October 4, 2023

It’s All About the Money: Understanding College Scholarships

College is expensive—that much is obvious. According to the Education Data Initiative, the average cost for a student to go to a four-year college out of state can range from $44,000 to $55,000 per year. And each year the cost of tuition for public and private colleges goes up.

Faced with these mounting costs, scholarships and financial aid is essential to make college affordable. However, many families can be confused by the options available to them. How can they make sure their students qualify? What opportunities are available?

In this blog, we’ll explore the two main sources of scholarships for students: merit-based and outside scholarships. We’ll explain what these opportunities entail and how you might earn the money your student needs for college.

Merit-Based Scholarships

A merit-based scholarship is what most people think about when they think about scholarships. They are, as the name suggests, scholarships that universities give out to attract high-achieving students. People can earn these scholarships with strong test scores or a high GPA or class rank. Certain universities may also reward students for participating in significant activities in their high school or community, especially if they relate to a specific program.

At Class 101, we consider these types of scholarships to be “predictable” scholarships. Almost all schools offer these scholarships, and, while some are competitive, most merit-based scholarships can be achieved by a student in the course of their normal class work—not requiring additional essays or applications beyond what they might submit on the Common App.

Students who seek college counseling early from a Class 101 advisor can get the help they need to qualify for these scholarships when it comes time to apply to college.

Outside Scholarships

Outside scholarships, also known as private scholarships, are those scholarships granted by institutions other than a university or the U.S. federal government. Offered primarily by foundations, businesses, and advocacy organizations, these scholarships exist for the stated purpose of advancing an organizational mission.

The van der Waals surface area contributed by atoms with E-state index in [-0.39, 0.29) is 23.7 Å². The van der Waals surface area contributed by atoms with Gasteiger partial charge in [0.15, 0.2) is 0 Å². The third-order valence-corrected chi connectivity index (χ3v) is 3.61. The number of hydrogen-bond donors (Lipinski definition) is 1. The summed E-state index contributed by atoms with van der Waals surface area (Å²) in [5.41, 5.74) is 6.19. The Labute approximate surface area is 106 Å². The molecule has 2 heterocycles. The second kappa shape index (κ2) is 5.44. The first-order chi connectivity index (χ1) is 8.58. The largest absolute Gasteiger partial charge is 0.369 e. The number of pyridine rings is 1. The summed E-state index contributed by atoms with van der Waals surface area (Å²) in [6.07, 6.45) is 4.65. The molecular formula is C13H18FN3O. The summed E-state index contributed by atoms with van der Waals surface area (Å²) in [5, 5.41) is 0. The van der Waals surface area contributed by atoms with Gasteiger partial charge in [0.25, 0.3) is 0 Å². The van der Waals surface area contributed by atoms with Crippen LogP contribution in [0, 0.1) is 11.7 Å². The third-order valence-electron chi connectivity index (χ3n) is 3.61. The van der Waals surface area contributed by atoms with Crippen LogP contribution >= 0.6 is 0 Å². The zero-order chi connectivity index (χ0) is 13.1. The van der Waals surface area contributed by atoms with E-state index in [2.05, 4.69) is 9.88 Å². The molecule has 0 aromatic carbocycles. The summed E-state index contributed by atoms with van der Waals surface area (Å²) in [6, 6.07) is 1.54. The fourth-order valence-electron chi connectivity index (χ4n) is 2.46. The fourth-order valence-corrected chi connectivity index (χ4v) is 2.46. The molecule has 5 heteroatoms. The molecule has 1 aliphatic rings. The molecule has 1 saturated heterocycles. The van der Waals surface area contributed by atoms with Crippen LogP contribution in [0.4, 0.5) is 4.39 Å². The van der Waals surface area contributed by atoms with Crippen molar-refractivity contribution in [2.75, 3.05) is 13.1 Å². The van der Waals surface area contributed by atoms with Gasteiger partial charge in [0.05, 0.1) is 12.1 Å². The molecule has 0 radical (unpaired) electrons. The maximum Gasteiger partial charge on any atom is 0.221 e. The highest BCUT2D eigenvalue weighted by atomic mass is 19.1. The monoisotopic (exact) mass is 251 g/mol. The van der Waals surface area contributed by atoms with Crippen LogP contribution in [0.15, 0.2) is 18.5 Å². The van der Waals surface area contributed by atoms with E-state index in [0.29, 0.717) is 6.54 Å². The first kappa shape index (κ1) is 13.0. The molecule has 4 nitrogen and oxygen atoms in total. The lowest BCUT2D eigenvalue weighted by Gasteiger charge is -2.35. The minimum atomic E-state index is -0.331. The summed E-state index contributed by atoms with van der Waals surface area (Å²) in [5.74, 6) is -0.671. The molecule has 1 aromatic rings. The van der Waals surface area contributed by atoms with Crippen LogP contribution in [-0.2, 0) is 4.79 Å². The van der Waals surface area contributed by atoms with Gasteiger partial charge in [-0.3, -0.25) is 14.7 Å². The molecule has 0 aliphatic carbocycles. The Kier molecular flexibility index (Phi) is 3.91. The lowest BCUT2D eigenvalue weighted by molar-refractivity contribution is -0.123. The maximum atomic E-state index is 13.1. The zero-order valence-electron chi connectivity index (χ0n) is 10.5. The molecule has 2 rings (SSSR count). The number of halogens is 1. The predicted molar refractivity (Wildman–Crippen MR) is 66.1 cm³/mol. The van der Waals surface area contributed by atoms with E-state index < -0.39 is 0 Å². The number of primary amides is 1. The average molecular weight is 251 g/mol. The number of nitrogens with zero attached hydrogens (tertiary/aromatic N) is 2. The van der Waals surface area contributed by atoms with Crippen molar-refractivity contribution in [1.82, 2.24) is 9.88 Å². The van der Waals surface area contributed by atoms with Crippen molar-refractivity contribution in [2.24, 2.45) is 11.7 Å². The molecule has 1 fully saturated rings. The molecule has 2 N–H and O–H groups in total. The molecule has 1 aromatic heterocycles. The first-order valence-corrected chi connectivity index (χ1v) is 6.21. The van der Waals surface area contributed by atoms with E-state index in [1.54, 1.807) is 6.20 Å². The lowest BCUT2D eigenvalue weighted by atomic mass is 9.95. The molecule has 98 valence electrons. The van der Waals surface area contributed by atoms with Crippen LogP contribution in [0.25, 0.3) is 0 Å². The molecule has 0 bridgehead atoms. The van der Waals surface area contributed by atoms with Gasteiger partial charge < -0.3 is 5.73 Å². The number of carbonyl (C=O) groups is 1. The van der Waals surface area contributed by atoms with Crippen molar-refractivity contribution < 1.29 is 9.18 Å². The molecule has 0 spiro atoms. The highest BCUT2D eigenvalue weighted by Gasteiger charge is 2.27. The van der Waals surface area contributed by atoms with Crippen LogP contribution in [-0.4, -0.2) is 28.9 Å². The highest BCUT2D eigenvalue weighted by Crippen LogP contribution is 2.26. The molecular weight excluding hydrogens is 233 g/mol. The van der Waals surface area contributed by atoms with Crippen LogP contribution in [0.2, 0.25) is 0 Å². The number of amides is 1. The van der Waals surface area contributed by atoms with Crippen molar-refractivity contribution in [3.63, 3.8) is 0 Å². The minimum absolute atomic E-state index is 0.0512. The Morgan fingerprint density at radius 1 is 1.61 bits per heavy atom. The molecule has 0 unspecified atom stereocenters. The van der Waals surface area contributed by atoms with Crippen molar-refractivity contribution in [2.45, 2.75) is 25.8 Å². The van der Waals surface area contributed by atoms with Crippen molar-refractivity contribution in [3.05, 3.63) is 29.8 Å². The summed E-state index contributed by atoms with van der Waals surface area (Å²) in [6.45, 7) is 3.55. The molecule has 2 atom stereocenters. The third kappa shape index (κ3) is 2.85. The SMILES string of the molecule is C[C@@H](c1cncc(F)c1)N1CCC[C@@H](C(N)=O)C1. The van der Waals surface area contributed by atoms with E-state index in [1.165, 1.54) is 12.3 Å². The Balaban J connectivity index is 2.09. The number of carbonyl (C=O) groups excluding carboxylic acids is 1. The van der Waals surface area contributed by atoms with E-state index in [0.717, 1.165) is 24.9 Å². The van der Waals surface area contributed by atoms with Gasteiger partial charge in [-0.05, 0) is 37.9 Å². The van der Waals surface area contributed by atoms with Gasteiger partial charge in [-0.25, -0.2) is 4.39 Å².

For the Diabetes Scholars Foundation, for example, their Jay Franke Scholarship is meant to empower students living with diabetes by making college affordable. The Coca-Cola Company’s Coca-Cola Scholars Program Scholarship Program awards up to $20,000 to high school students who demonstrate exceptional leadership and commitment to their communities in ways consistent with the company’s values.

We consider these types of scholarships “unpredictable” sources of money. They are offered to a very small number of students, often on a competitive basis. Students are often required to submit specific applications for these scholarships—applications that require additional essays and interviews.

As all this suggests, outside applications can be time intensive in a way that merit scholarships rarely are. However, students who pursue Class 101 college advising by the start of their senior year or sooner can start working on applications early. This can reduce strain and allow them to apply for multiple scholarships, increasing their odds that they receive at least one to help them through college.

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Of course, these are only a few of the options available to students. There are also athletic scholarships and creative scholarships that students can pursue depending on their skills and their colleges of interest.

We encourage anyone interested in pursuing these scholarships or the scholarships discussed in this blog to contact us for more information. Our advisors are happy to schedule a meeting with you to make sure that the college application process is as easy and affordable as possible.

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